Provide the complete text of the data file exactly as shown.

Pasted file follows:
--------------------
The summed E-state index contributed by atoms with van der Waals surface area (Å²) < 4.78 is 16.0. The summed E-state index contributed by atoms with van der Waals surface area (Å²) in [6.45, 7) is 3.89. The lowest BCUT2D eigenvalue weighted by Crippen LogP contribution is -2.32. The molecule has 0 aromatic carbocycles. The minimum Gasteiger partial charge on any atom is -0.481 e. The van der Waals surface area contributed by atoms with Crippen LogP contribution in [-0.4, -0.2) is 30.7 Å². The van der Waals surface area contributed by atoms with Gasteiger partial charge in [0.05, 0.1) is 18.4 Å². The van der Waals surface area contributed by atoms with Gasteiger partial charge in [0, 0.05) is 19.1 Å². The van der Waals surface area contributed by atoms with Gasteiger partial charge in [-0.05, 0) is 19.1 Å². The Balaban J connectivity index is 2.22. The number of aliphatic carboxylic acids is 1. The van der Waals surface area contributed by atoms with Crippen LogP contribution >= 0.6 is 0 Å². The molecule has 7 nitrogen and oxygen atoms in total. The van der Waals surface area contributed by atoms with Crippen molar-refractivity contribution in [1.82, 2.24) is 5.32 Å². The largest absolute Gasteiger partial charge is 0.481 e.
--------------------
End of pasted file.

The summed E-state index contributed by atoms with van der Waals surface area (Å²) < 4.78 is 16.0. The summed E-state index contributed by atoms with van der Waals surface area (Å²) in [6.45, 7) is 3.89. The lowest BCUT2D eigenvalue weighted by Crippen LogP contribution is -2.32. The molecule has 0 aromatic carbocycles. The minimum Gasteiger partial charge on any atom is -0.481 e. The van der Waals surface area contributed by atoms with Crippen LogP contribution in [-0.4, -0.2) is 30.7 Å². The van der Waals surface area contributed by atoms with Gasteiger partial charge in [0.05, 0.1) is 18.4 Å². The van der Waals surface area contributed by atoms with Gasteiger partial charge in [0, 0.05) is 19.1 Å². The van der Waals surface area contributed by atoms with Gasteiger partial charge in [-0.05, 0) is 19.1 Å². The Balaban J connectivity index is 2.22. The number of aliphatic carboxylic acids is 1. The van der Waals surface area contributed by atoms with Crippen LogP contribution >= 0.6 is 0 Å². The molecule has 7 nitrogen and oxygen atoms in total. The van der Waals surface area contributed by atoms with Crippen molar-refractivity contribution in [1.82, 2.24) is 5.32 Å². The largest absolute Gasteiger partial charge is 0.481 e.